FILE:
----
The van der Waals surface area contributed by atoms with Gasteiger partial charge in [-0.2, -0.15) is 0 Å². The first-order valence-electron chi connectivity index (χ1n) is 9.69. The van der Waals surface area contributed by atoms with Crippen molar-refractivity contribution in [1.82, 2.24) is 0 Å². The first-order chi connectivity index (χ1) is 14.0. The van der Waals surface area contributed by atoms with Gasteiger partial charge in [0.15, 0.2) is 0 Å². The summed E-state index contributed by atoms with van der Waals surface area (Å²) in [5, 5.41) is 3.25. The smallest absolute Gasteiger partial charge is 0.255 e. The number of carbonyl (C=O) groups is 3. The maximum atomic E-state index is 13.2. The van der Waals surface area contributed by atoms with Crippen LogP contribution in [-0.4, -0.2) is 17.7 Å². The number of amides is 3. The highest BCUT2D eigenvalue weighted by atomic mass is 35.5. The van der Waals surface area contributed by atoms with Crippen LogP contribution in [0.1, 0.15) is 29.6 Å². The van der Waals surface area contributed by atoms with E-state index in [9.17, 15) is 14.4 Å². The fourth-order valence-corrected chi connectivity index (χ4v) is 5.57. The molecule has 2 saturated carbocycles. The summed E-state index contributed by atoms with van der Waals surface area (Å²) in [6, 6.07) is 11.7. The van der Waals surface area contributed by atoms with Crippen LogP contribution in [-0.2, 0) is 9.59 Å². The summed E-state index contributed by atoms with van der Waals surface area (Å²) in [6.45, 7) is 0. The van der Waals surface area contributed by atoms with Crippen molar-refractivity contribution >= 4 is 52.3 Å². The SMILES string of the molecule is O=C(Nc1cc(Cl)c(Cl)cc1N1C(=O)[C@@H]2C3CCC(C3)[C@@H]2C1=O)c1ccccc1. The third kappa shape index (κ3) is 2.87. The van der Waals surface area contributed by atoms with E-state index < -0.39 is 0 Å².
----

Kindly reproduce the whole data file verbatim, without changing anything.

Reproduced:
The van der Waals surface area contributed by atoms with Gasteiger partial charge in [-0.2, -0.15) is 0 Å². The first-order valence-electron chi connectivity index (χ1n) is 9.69. The van der Waals surface area contributed by atoms with Crippen molar-refractivity contribution in [1.82, 2.24) is 0 Å². The first-order chi connectivity index (χ1) is 14.0. The van der Waals surface area contributed by atoms with Gasteiger partial charge in [0.15, 0.2) is 0 Å². The summed E-state index contributed by atoms with van der Waals surface area (Å²) in [5, 5.41) is 3.25. The smallest absolute Gasteiger partial charge is 0.255 e. The number of carbonyl (C=O) groups is 3. The maximum atomic E-state index is 13.2. The van der Waals surface area contributed by atoms with Crippen LogP contribution in [-0.4, -0.2) is 17.7 Å². The number of amides is 3. The highest BCUT2D eigenvalue weighted by atomic mass is 35.5. The van der Waals surface area contributed by atoms with Crippen LogP contribution in [0.1, 0.15) is 29.6 Å². The van der Waals surface area contributed by atoms with E-state index in [9.17, 15) is 14.4 Å². The fourth-order valence-corrected chi connectivity index (χ4v) is 5.57. The molecule has 2 saturated carbocycles. The summed E-state index contributed by atoms with van der Waals surface area (Å²) in [6, 6.07) is 11.7. The van der Waals surface area contributed by atoms with Crippen LogP contribution in [-0.2, 0) is 9.59 Å². The summed E-state index contributed by atoms with van der Waals surface area (Å²) in [6.45, 7) is 0. The van der Waals surface area contributed by atoms with Crippen molar-refractivity contribution >= 4 is 52.3 Å². The SMILES string of the molecule is O=C(Nc1cc(Cl)c(Cl)cc1N1C(=O)[C@@H]2C3CCC(C3)[C@@H]2C1=O)c1ccccc1. The third kappa shape index (κ3) is 2.87. The van der Waals surface area contributed by atoms with E-state index < -0.39 is 0 Å².